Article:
11. 11. 1. Dizziness characteristics • Must be consistent with cervicogenic dizziness • UNSTEADINESS imbalance, disequilibrium • Exclude other types of dizziness – vertigo, presyncope, anxiety • Ask about dizziness behaviour: onset, severity, frequency, duration
  12. 12. 2. Elimination of other causes of dizziness or unsteadiness • Ask about stroke, spinal cord pathology, cerebellar ataxia, Parkinson’s disease
  13. 13. 3. Presence of neck pain or stiffness • Neck pain, discomfort, neck stiffness, occipital pain and/or headache (Malmstrom et al 2009) • Less common: TMJ pain (Malmstom et al 2009), radiculopathy (Schenk et al 2006; Wrisley et al 2000,) ear fullness, blurred vision, sweating, tinnitus, problems with swallowing, • History of pain behaviour: onset, duration, frequency, aggravating and easing factors
  14. 14. 4. Provocation of dizziness by neck movements • The unsteadiness or poor balance must be exacerbated by cervical movements or positions • Usually extension, or rotation (Mulligan 1999, Reid et al 2008)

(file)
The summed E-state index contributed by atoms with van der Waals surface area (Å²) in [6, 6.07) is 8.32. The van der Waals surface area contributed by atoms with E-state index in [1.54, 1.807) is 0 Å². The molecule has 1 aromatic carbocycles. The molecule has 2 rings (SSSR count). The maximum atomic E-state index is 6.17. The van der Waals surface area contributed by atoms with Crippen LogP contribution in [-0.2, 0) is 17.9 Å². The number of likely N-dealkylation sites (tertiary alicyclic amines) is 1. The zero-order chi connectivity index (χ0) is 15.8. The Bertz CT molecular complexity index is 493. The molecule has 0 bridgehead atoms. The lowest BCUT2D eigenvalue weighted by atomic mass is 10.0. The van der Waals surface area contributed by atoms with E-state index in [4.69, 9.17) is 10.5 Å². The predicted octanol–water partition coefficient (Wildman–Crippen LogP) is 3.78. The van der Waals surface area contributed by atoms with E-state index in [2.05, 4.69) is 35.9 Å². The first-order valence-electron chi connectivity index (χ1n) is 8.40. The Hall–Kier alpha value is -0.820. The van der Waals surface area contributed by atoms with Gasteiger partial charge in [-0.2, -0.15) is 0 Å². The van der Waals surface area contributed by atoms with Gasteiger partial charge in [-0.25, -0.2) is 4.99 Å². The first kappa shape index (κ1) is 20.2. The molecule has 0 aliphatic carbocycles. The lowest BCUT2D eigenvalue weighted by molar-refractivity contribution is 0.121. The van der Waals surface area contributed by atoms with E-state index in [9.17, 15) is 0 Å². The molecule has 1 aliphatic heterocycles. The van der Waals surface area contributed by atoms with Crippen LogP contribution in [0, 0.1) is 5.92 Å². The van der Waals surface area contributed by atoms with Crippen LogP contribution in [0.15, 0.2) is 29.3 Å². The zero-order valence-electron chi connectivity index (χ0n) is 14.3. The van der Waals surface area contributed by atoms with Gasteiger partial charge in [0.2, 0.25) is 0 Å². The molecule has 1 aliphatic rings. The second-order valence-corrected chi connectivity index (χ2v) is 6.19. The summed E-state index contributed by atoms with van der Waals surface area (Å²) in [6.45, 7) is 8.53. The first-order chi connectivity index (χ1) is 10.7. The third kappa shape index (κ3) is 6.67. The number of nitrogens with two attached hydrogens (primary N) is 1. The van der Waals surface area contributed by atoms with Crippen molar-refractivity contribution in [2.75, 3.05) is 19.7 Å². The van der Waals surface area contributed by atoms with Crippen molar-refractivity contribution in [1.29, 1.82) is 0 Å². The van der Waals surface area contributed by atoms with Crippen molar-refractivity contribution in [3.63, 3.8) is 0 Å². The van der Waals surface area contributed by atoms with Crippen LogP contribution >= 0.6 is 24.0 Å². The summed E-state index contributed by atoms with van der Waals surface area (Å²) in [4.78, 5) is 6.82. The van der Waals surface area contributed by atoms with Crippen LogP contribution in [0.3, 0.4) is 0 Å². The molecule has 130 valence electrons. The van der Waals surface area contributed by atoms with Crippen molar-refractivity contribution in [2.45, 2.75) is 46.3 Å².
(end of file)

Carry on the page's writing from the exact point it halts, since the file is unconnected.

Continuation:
15. 15. 5. Physical examination • Cervical ROM • Palpation of soft tissues (upper cervical spine) • Passive accessory intervertebral movements: PA and unilateral PA pressures (occiput to C3) • Balance • Smooth pursuit neck torsion test • Dix-Hallpike manoeuvre to identify BPPV
  16. 16. Identification of cervicogenic dizziness Patients treated with manual therapy had decreased dizziness and pain after 2-4 treatments with Mulligan SNAGs (Reid et al 2008, 2014, 2015 ) Prompt favourable response to manual therapy treatment helps identify this condition
  17. 17. Differential diagnosis of cervicogenic dizziness • Benign Paroxysmal Positional Vertigo (BPPV) • VBI (including VA dissection) • Migraine • Cardiovascular dizziness